LUNCEFORD, Simon (d.c.1390), of Rye, Suss. and New Romney, Kent.

Published in The History of Parliament: the House of Commons 1386-1421, ed. J.S. Roskell, L. Clark, C. Rawcliffe., 1993
Available from Boydell and Brewer




Family and Education

?1s. John*.

Offices Held

Mayor, Rye Aug. 1375-7, 1379-80;1 jt. bailiff c.1382.


Although Simon was probably related to the Luncefords of Catsfield and Burwash, Sussex,2 he himself lived at Rye, where he set up in business as a vintner. In September 1364 he obtained a royal licence to ship £70 worth of coin and cloth to Gascony to buy wine. He witnessed deeds at Rye from 1371 to 1380 and, besides serving as mayor for three terms, he apparently also held office for a while as joint bailiff with John Baddyng*, for in 1382 the two men were amerced at the Exchequer for misdemeanours committed at that post, which they probably occupied for the short time that the townsmen were responsible for receiving the issues of the bailiwick. Nevertheless, Lunceford had already begun to sever his links with Rye, for he began to pay maltolts in Colbrond ward, New Romney, in the accounting year starting March 1382.3

A royal commission of January 1385, intended to ensure Rye’s fortification against imminent French attack, suggested that Lunceford had retired to Romney for fear of such raids, and ordered that he and all others who had left the Port should be compelled to pay their share of the cost of defence. Whether he complied with this order or not, he decided to remain at Romney where he contributed maltolts until 1390 and acquired property in the neighbouring hundreds of Langport and St. Martin, on which as a Portsman he claimed exemption from taxation. Meanwhile, the jurats of Romney had hastened to employ him in the town’s public business; and several times they sent him to Dover, as in May 1384 when he attended a hearing before the lieutenant warden about Romney’s dispute with Lydd, its member-port. Early in 1388 he was party to the town’s negotiations with Archbishop Courtenay about its franchise, which, however, ended in failure with Romney being placed under an interdict. He accompanied James Tiece* on a journey to London in July 1389 about the community’s affairs.4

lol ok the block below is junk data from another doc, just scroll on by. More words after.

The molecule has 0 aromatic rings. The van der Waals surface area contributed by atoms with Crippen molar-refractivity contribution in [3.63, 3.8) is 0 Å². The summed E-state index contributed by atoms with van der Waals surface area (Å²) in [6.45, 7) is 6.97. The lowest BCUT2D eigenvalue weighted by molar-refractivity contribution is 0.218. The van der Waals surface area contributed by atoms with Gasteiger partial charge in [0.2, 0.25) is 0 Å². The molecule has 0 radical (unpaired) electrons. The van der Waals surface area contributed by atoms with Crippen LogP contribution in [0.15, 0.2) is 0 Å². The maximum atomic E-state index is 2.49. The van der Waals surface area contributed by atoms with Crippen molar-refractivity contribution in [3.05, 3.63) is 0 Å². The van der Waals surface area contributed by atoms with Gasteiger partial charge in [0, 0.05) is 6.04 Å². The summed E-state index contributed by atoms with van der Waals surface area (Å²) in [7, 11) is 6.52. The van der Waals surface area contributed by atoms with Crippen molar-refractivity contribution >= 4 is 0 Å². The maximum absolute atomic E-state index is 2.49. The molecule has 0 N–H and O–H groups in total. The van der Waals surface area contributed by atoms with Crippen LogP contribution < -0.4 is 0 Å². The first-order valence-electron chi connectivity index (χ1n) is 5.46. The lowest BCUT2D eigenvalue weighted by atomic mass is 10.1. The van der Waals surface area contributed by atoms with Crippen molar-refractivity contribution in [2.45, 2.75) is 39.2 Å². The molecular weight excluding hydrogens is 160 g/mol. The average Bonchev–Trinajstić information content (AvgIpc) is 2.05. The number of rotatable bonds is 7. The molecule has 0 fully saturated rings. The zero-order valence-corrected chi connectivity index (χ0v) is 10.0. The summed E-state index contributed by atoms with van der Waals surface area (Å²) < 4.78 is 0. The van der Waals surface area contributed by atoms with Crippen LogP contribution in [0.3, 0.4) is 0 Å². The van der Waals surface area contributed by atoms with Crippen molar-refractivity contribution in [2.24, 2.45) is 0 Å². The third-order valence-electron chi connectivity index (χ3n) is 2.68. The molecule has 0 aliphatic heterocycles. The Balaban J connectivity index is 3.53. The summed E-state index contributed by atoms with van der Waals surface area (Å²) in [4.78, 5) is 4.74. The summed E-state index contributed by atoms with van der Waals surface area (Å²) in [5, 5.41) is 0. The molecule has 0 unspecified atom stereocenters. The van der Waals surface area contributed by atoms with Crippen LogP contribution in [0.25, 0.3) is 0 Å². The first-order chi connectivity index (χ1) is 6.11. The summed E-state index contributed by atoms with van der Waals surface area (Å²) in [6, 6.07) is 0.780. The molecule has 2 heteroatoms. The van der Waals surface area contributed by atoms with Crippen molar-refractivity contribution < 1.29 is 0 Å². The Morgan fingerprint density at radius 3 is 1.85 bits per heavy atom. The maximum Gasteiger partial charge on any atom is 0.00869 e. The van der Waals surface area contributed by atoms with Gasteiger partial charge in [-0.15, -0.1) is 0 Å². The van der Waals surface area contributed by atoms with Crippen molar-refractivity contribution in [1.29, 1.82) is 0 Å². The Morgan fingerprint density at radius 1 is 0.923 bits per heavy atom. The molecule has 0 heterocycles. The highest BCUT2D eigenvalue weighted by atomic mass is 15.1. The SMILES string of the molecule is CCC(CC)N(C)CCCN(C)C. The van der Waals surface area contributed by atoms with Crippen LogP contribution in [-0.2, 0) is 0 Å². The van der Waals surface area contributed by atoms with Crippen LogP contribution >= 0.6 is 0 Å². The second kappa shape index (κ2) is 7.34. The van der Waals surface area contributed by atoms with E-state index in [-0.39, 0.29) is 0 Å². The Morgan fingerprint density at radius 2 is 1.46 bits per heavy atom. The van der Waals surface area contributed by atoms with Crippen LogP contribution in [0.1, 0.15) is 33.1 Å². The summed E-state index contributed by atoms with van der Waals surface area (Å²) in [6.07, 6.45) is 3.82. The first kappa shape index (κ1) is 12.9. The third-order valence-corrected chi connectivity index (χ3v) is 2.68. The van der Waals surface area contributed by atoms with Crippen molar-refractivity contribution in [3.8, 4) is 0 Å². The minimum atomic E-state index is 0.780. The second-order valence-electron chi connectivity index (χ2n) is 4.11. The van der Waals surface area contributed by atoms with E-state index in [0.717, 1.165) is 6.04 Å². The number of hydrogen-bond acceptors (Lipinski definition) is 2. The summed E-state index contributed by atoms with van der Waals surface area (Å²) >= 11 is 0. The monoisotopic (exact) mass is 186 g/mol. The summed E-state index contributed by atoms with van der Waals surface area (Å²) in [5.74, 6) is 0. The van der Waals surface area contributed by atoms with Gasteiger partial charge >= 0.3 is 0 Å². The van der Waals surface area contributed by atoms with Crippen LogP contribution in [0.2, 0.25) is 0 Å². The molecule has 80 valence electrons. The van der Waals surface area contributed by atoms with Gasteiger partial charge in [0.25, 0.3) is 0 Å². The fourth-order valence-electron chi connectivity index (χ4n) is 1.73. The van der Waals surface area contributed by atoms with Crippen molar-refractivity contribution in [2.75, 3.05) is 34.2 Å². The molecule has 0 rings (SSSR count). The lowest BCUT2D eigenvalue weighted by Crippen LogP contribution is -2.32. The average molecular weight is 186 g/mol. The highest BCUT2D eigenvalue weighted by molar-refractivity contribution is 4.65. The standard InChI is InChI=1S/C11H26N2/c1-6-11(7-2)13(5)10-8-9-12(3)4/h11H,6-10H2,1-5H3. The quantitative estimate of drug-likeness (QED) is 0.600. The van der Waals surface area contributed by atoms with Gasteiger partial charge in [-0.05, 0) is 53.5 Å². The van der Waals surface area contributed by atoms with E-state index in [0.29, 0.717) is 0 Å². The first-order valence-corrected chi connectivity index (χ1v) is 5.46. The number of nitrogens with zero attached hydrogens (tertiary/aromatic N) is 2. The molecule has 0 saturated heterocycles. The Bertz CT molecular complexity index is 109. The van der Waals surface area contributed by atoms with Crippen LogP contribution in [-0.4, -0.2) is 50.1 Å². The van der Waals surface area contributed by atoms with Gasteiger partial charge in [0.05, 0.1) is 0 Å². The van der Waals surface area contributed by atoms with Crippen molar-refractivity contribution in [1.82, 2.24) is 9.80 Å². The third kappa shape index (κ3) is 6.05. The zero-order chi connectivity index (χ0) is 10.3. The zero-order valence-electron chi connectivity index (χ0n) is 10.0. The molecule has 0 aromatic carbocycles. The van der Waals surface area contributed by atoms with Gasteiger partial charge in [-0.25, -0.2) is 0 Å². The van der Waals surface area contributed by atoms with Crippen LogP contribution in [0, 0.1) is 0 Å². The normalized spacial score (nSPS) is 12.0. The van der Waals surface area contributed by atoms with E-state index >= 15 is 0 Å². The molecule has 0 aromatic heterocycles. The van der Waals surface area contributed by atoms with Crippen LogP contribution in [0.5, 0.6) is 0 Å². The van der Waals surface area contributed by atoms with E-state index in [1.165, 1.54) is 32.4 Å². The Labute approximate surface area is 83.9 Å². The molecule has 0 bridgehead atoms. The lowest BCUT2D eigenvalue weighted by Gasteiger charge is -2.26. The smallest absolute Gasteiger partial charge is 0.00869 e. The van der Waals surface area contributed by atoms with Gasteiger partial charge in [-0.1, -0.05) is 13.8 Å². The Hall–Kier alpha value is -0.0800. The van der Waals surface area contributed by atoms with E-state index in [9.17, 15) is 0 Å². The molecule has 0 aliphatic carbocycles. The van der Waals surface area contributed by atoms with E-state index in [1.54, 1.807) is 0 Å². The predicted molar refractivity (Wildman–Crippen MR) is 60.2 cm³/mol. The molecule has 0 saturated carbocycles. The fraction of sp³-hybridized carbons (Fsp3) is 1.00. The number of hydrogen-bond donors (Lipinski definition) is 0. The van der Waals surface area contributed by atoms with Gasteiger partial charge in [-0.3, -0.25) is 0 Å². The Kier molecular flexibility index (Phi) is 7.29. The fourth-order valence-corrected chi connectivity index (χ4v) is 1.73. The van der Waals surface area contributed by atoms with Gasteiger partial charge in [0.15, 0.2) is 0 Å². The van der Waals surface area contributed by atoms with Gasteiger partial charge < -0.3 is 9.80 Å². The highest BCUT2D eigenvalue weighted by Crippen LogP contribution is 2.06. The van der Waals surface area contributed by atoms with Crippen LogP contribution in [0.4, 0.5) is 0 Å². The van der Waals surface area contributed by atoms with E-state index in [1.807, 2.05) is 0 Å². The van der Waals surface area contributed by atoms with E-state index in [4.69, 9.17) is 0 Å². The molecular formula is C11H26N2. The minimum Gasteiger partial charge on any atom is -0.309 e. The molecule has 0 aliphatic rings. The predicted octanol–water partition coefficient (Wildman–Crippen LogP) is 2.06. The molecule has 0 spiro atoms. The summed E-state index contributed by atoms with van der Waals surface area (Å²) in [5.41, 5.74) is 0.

Ref Volumes: 1386-1421

Author: A. P.M. Wright


  • 1. Cat. Rye Recs. ed. Dell, 136/126, 128; E368/153.
  • 2. That family included a John Lunceford (fl. 1360-c.1401), and another Simon Lunceford, advocant of the Cinque Ports, who claimed tax exemption for land at Catsfield under Hen. V: Reg. Gaunt 1371-5, i. 56; Suss. Feet of Fines (Suss. Rec. Soc. xxiii), no. 2414; CFR, x. 156; xii. 114; E179/225/36, 38, 40, 42; C1/5/184.
  • 3. CPR, 1364-7, p. 16; Cat. Rye Recs. 136/117, 128; E368/154 Easter rot. 10; Romney assmt. bk. 1, f. 14.
  • 4. CPR, 1381-5, p. 519; assmt. bk. 2, ff. 4-21; E179/225/11, 17, 21.